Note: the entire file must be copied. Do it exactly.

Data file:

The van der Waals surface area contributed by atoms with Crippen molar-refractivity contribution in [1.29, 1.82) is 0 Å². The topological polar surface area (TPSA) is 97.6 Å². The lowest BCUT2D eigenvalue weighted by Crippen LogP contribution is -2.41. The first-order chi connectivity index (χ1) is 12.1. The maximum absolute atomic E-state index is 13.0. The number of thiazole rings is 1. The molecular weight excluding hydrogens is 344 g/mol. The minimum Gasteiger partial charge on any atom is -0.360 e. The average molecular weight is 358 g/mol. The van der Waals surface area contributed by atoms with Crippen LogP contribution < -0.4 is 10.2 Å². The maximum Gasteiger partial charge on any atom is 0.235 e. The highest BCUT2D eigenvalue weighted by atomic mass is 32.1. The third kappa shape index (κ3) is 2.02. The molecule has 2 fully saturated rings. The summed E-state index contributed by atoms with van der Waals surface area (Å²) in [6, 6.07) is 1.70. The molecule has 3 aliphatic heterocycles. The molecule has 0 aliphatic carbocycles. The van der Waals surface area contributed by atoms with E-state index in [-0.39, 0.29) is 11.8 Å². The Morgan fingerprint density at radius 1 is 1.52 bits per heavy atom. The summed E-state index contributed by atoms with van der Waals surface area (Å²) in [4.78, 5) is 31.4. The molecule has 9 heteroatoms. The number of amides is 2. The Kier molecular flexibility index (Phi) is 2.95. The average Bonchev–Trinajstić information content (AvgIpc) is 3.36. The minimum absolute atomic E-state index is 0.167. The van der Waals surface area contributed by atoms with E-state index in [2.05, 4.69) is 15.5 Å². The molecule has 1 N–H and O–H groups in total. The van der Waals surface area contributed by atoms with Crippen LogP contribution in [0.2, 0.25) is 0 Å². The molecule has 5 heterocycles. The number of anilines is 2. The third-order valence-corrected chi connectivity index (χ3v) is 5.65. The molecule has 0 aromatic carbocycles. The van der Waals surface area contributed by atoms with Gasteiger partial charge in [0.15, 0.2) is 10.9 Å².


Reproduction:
The van der Waals surface area contributed by atoms with Crippen molar-refractivity contribution in [1.29, 1.82) is 0 Å². The topological polar surface area (TPSA) is 97.6 Å². The lowest BCUT2D eigenvalue weighted by Crippen LogP contribution is -2.41. The first-order chi connectivity index (χ1) is 12.1. The maximum absolute atomic E-state index is 13.0. The number of thiazole rings is 1. The molecular weight excluding hydrogens is 344 g/mol. The minimum Gasteiger partial charge on any atom is -0.360 e. The average molecular weight is 358 g/mol. The van der Waals surface area contributed by atoms with Crippen LogP contribution < -0.4 is 10.2 Å². The maximum Gasteiger partial charge on any atom is 0.235 e. The highest BCUT2D eigenvalue weighted by atomic mass is 32.1. The third kappa shape index (κ3) is 2.02. The molecule has 2 fully saturated rings. The summed E-state index contributed by atoms with van der Waals surface area (Å²) in [6, 6.07) is 1.70. The molecule has 3 aliphatic heterocycles. The molecule has 0 aliphatic carbocycles. The van der Waals surface area contributed by atoms with E-state index in [-0.39, 0.29) is 11.8 Å². The Morgan fingerprint density at radius 1 is 1.52 bits per heavy atom. The summed E-state index contributed by atoms with van der Waals surface area (Å²) in [4.78, 5) is 31.4. The molecule has 9 heteroatoms. The number of amides is 2. The Kier molecular flexibility index (Phi) is 2.95. The average Bonchev–Trinajstić information content (AvgIpc) is 3.36. The minimum absolute atomic E-state index is 0.167. The van der Waals surface area contributed by atoms with E-state index in [2.05, 4.69) is 15.5 Å². The molecule has 1 N–H and O–H groups in total. The van der Waals surface area contributed by atoms with Crippen LogP contribution in [0.2, 0.25) is 0 Å². The molecule has 5 heterocycles. The number of anilines is 2. The third-order valence-corrected chi connectivity index (χ3v) is 5.65. The molecule has 0 aromatic carbocycles. The van der Waals surface area contributed by atoms with Gasteiger partial charge in [0.15, 0.2) is 10.9 Å².